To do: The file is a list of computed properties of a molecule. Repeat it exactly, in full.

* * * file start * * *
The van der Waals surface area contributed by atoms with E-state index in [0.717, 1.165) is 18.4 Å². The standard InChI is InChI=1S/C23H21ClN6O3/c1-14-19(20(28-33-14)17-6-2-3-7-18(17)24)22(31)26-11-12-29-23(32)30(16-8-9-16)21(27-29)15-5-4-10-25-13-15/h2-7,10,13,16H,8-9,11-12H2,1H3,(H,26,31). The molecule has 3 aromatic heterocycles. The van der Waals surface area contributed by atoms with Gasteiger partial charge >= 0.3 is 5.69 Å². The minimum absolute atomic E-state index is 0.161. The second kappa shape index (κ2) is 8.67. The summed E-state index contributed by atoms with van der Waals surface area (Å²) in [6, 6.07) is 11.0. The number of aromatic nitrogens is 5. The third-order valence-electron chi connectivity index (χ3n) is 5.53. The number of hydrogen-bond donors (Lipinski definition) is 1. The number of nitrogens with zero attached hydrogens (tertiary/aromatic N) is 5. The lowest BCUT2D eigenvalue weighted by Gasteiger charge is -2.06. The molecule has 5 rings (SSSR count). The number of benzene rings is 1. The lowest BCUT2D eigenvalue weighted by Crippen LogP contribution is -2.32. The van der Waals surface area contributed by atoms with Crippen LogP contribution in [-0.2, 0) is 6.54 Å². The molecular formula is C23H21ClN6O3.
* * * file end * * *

The van der Waals surface area contributed by atoms with E-state index in [0.717, 1.165) is 18.4 Å². The standard InChI is InChI=1S/C23H21ClN6O3/c1-14-19(20(28-33-14)17-6-2-3-7-18(17)24)22(31)26-11-12-29-23(32)30(16-8-9-16)21(27-29)15-5-4-10-25-13-15/h2-7,10,13,16H,8-9,11-12H2,1H3,(H,26,31). The molecule has 3 aromatic heterocycles. The van der Waals surface area contributed by atoms with Gasteiger partial charge >= 0.3 is 5.69 Å². The minimum absolute atomic E-state index is 0.161. The second kappa shape index (κ2) is 8.67. The summed E-state index contributed by atoms with van der Waals surface area (Å²) in [6, 6.07) is 11.0. The number of aromatic nitrogens is 5. The third-order valence-electron chi connectivity index (χ3n) is 5.53. The number of hydrogen-bond donors (Lipinski definition) is 1. The number of nitrogens with zero attached hydrogens (tertiary/aromatic N) is 5. The lowest BCUT2D eigenvalue weighted by Gasteiger charge is -2.06. The molecule has 5 rings (SSSR count). The number of benzene rings is 1. The lowest BCUT2D eigenvalue weighted by Crippen LogP contribution is -2.32. The van der Waals surface area contributed by atoms with Crippen LogP contribution in [-0.2, 0) is 6.54 Å². The molecular formula is C23H21ClN6O3.